Apple Removes Ministry App Aimed at Battling Habitual Sins

The Apple Corporation has recently pulled from its iTunes store a mobile app created by Setting Captives Free, a nondenominational ministry which offers free courses aimed at helping users battle "habitual sins," such as sexual impurity, substance abuse, self-injury, and gambling.

The app was pulled by Apple following protest over one of the courses, titled "Door of Hope," seeks to free users from "the bondage of homosexuality through the power of Jesus Christ and the cross!"

"If you will apply the biblical principles found here, you can walk through the Door of Hope into a new life with Christ, free from sexual impurity and self-gratification," the course description reads.

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The Apple store reportedly removed the app after the group AllOut circulated a petition, signed by 65,000 people, which denounced the app as being capable of causing "terrible harm to lesbian, gay, bi, and trans people, or anyone forced to try to change who they are or who they love."

Apple reportedly confirmed to MacWorld that the Setting Captives Free app violates the company's developer guidelines, which do not allow "the promotion of hatred toward groups of people based on their race or ethnic origin, religion, disability, gender, age, veteran status, or sexual orientation/gender identity."

While Apple has pulled the app, Android users still have the ability to download the app from the Google store.

Many of those commenting on the app on Google Play have chosen to focus on the ministry's single sexual impurity course. But the app, as detailed in its product description, focuses equally on other "habitual sins," not just homosexuality.

"Every day we help people just like you find freedom from habitual sins and learn to grow in grace," the description reads.

The ministry was founded by evangelical Mike Cleveland and claims that over 500,000 people have benefited from the courses.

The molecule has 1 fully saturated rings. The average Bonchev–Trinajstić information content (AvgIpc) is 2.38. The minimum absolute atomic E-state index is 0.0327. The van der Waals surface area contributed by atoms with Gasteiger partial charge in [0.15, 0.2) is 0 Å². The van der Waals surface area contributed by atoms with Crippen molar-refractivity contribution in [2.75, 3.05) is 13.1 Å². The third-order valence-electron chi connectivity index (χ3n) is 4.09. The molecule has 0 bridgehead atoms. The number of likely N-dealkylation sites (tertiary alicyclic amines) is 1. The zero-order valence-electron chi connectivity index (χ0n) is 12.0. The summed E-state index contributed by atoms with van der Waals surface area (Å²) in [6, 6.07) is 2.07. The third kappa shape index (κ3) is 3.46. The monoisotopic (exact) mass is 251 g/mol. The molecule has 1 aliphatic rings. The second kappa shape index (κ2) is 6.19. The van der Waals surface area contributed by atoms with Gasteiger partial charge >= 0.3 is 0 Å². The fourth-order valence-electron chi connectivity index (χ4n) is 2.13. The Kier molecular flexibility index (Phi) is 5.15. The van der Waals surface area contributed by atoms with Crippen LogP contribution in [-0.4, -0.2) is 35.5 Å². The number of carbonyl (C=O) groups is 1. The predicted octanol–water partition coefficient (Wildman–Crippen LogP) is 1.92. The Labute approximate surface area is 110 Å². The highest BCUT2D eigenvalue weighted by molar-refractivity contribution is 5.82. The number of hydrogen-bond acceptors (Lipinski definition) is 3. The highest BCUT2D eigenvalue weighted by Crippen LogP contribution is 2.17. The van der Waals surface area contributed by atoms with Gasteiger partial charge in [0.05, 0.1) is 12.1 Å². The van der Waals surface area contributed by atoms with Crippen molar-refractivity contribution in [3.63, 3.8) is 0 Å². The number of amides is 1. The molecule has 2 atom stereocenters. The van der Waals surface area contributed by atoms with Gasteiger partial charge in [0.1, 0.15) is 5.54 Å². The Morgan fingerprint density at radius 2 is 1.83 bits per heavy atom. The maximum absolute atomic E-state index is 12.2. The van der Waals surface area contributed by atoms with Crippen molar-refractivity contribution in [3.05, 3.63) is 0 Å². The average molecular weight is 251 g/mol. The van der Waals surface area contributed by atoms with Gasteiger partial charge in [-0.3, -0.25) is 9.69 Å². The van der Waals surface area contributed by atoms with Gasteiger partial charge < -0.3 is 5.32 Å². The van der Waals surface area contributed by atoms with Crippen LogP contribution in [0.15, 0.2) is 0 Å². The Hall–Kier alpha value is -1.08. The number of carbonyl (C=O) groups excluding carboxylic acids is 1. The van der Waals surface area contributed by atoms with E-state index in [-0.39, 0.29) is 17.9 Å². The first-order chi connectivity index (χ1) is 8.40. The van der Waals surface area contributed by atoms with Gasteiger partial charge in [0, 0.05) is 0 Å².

This isn't the first time Apple has removed an app in response to protest from gay rights activists. In 2010, the Manhattan Declaration app was pulled from the App Store after some denounced it as anti-gay. Those behind the Manhattan Declaration – drafted by such conservatives as the late evangelical leader Chuck Colson and Dr. Robert George of Princeton University – said it simply outlines principles that uphold the sanctity of life, the historic understanding of marriage, and religious liberty, and contains no "inflammatory" language.

"We emphasize with great sincerity that 'disagreement' is not 'gay-bashing.' Anyone who takes the time to read the Manhattan Declaration can see that the language used to defend traditional marriage, the sanctity of human life, and religious liberty is civil, non-inflammatory, and respectful," they said, as previously reported by The Christian Post.

"The Manhattan Declaration clearly calls its signers to reject 'disdainful condemnation' of those who disagree and declares that all people are worthy of respect, because all are loved by God."

The following year, Apple also pulled an app by Exodus International, a Christian ministry that helps people with unwanted same-sex attraction, when gay rights activists protested.

When Apple released its iPhone 5 in September 2012, the National Religious Broadcasters association introduced an Internet free speech charter encouraging Apple, as well as Facebook, Google, and Comcast, to respect First Amendment rights when accepting and rejecting apps.

The charter argued that these prominent tech companies are selective and anemic with their First Amendment rights in that they often reject apps relating to the biblical principles of life sanctity and traditional marriage.

"Why should these same companies, then, execute on their platforms a free speech standard that is substantially lower and is much more anemic than the First Amendment?" the charter challenged.

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